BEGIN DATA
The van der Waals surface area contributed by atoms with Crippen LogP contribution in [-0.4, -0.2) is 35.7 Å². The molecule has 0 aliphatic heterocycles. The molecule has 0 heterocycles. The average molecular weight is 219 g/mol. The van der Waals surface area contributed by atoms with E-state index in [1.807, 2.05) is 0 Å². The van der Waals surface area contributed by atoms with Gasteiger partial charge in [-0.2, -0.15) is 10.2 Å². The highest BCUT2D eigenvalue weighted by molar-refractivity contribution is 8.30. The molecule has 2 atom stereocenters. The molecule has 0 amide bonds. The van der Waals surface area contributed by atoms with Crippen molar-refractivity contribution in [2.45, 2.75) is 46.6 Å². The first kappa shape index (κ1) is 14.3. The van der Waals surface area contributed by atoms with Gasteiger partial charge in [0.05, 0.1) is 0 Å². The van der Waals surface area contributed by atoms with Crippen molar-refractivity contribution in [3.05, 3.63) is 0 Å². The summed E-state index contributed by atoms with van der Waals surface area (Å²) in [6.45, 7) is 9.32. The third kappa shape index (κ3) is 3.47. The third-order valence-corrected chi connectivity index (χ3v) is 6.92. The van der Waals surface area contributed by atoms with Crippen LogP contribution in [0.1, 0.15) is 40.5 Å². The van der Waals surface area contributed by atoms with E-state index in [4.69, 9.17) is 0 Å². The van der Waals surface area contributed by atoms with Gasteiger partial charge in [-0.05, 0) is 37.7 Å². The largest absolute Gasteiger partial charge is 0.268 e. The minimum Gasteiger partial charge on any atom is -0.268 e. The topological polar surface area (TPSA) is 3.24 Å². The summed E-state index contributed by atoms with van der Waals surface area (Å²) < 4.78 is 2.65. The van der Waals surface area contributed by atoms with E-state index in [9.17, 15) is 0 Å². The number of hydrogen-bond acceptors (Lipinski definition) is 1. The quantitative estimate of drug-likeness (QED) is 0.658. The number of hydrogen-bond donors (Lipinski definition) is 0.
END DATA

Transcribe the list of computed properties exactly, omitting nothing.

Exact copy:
The van der Waals surface area contributed by atoms with Crippen LogP contribution in [-0.4, -0.2) is 35.7 Å². The molecule has 0 aliphatic heterocycles. The molecule has 0 heterocycles. The average molecular weight is 219 g/mol. The van der Waals surface area contributed by atoms with E-state index in [1.807, 2.05) is 0 Å². The van der Waals surface area contributed by atoms with Gasteiger partial charge in [-0.2, -0.15) is 10.2 Å². The highest BCUT2D eigenvalue weighted by molar-refractivity contribution is 8.30. The molecule has 2 atom stereocenters. The molecule has 0 amide bonds. The van der Waals surface area contributed by atoms with Crippen molar-refractivity contribution in [2.45, 2.75) is 46.6 Å². The first kappa shape index (κ1) is 14.3. The van der Waals surface area contributed by atoms with Gasteiger partial charge in [0.05, 0.1) is 0 Å². The van der Waals surface area contributed by atoms with Crippen molar-refractivity contribution in [3.05, 3.63) is 0 Å². The summed E-state index contributed by atoms with van der Waals surface area (Å²) in [6.45, 7) is 9.32. The third kappa shape index (κ3) is 3.47. The third-order valence-corrected chi connectivity index (χ3v) is 6.92. The van der Waals surface area contributed by atoms with Crippen LogP contribution in [0.1, 0.15) is 40.5 Å². The van der Waals surface area contributed by atoms with E-state index in [4.69, 9.17) is 0 Å². The van der Waals surface area contributed by atoms with Gasteiger partial charge in [-0.05, 0) is 37.7 Å². The largest absolute Gasteiger partial charge is 0.268 e. The minimum Gasteiger partial charge on any atom is -0.268 e. The topological polar surface area (TPSA) is 3.24 Å². The summed E-state index contributed by atoms with van der Waals surface area (Å²) < 4.78 is 2.65. The van der Waals surface area contributed by atoms with E-state index in [9.17, 15) is 0 Å². The number of hydrogen-bond acceptors (Lipinski definition) is 1. The quantitative estimate of drug-likeness (QED) is 0.658. The number of hydrogen-bond donors (Lipinski definition) is 0.